Sunday, 6 November 2011

Forest Law Outlaws

The Sherwood Forest Eyre courts have records surviving from 1287 and 1334.

These record fines and punishments relating to crimes committed against the forest law. 
A number of incidents are recorded showing how people were outlawed as a direct result of forest law. 

In 1267 John De lascelles, the steward of Sherwood, caught 2 men with bows and arrows in the forest and took them to Blidworth.

(Probably intending to take them to Nottingham Castle in the morning).
In the night 20 men armed with swords and bows and arrows burst in released the men, and beat up Johns servants who were acting as guards.
They then went to the stewards house, where they broke the windows and shouted insults at him. 
In the following inquests many of the men involved could not be found… (Turner 1901)
Then an excerpt from the Eyre of 1334 states:

It is presented and proved… that Hugh of Wotehale of Woodborough, William Hynde, Wilcock, formerly the servant of the parson of Clifton and Stephen Flemming of Nottingham on the Thursday…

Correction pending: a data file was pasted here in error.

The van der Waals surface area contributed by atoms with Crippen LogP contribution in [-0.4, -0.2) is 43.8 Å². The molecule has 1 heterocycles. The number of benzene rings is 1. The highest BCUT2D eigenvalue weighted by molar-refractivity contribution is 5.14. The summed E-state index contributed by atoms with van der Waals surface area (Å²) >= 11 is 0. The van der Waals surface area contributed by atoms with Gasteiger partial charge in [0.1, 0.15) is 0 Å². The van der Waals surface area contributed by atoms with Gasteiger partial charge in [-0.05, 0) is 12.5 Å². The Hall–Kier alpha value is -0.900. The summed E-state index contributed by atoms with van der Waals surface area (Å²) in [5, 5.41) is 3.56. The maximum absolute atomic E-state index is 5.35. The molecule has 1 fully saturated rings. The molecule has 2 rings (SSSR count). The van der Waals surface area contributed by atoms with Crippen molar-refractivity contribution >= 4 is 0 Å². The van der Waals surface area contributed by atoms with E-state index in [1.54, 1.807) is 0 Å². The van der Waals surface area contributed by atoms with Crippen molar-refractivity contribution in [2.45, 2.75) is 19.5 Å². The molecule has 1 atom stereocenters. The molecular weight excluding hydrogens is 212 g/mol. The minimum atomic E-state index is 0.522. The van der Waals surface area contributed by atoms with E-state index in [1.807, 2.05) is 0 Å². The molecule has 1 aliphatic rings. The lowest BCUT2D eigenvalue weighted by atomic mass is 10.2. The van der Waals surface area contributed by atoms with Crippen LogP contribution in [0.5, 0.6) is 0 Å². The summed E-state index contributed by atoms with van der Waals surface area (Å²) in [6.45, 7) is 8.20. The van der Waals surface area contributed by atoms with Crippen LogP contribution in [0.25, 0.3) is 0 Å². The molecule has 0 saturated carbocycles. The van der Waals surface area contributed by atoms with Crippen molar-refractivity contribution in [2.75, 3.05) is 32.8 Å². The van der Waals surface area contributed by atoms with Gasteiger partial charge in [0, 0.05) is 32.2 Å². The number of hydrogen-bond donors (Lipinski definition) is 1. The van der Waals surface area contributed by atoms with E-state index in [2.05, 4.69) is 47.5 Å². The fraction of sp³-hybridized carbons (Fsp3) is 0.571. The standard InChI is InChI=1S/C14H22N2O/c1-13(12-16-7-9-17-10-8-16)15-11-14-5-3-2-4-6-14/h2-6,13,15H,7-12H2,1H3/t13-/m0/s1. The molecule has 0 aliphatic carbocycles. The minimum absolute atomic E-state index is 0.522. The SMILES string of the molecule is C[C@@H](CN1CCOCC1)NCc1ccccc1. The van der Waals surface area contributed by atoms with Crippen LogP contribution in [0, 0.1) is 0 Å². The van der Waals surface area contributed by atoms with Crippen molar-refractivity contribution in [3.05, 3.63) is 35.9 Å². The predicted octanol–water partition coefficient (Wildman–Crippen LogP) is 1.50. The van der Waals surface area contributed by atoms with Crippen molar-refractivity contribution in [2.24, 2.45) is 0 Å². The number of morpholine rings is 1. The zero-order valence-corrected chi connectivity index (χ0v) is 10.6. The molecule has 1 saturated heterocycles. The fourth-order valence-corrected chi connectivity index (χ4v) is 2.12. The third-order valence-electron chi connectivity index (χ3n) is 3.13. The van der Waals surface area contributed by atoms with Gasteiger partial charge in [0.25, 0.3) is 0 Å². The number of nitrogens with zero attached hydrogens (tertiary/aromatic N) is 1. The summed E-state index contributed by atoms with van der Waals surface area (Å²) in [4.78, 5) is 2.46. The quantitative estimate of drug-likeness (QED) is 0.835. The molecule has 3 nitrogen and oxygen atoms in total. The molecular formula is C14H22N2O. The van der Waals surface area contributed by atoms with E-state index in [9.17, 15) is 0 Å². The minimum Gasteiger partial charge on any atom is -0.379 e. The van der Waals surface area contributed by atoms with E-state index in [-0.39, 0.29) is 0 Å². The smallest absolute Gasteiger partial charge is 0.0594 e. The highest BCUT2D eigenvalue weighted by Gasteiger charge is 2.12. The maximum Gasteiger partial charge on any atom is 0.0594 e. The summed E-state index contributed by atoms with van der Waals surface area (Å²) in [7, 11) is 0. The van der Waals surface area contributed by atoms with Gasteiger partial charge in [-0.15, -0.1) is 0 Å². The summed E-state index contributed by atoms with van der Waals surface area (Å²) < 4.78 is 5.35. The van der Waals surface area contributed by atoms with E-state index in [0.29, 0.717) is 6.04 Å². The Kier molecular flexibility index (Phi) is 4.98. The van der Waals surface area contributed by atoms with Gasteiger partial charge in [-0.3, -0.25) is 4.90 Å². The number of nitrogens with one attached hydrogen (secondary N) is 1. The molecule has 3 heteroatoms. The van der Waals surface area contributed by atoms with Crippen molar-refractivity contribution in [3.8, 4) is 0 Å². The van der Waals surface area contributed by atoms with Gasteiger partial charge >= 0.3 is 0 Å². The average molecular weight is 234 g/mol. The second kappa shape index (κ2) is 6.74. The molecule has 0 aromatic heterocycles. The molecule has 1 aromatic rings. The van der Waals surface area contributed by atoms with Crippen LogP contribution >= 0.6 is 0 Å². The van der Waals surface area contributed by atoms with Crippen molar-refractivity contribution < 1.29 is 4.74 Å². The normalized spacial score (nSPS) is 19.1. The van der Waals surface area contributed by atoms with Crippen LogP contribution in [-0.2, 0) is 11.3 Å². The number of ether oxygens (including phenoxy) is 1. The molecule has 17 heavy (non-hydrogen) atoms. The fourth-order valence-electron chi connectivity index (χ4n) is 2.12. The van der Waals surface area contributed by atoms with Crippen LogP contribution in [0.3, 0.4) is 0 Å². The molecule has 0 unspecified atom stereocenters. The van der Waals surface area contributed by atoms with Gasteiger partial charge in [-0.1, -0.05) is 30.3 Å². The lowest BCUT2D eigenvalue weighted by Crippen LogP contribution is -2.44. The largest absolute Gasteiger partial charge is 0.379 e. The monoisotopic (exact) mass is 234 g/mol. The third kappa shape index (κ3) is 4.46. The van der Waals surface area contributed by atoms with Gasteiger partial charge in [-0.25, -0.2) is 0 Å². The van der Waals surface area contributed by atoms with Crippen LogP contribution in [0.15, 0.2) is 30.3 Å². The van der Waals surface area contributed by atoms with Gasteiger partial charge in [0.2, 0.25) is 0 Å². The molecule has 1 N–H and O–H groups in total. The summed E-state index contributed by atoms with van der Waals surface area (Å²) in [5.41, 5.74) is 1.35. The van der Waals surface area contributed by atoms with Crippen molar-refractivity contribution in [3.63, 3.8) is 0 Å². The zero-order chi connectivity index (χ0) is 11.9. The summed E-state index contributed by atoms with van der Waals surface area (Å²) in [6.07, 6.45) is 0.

…were in the wood of Arnold, in the place that is called Throwys, with bows and arrows… they shot a Hart so that it died… And its flesh was found putrid and devoured by vermin… and the arrow was found in the said Hart…
…the aforesaid Hugh came before the justices and is sent to prison
…the aforesaid Stephen is dead; therefore nothing of him…
…And the aforesaid William and Wilcock are not found… were exacted in the county and did not appear; therefore they are outlawed... (Turner 1901)


  1. Excellent post. I've always thought that, to understand Robin Hood, one has to get out there on the ground and approach the legend not from the fanciful perspectives of Kings and Crusades, but rather how a well organised Gang operates, profiting from and defending their "patch".

  2. Absolutely- the original Robin Hood was no angel in the ballads! - no offence meant!

    Gangs were merciless- Eustace Folville was a nasty piece of work... interesting to me is the number of Clergy men that were operating in gangs especially in the fourteenth century

    ..see outlaws page:

    The age was extremely violent- and being outlawed meant being removed from the normal protections of society- life in outlaw gangs would have required watching each others backs!

  3. Very interesting article, after having portrayed Robin Hood in Nottingham for years, it's nice to see that the history of the times is readily available throught sites like this.

  4. Thank you Tony, very kind of you. Plenty more to come!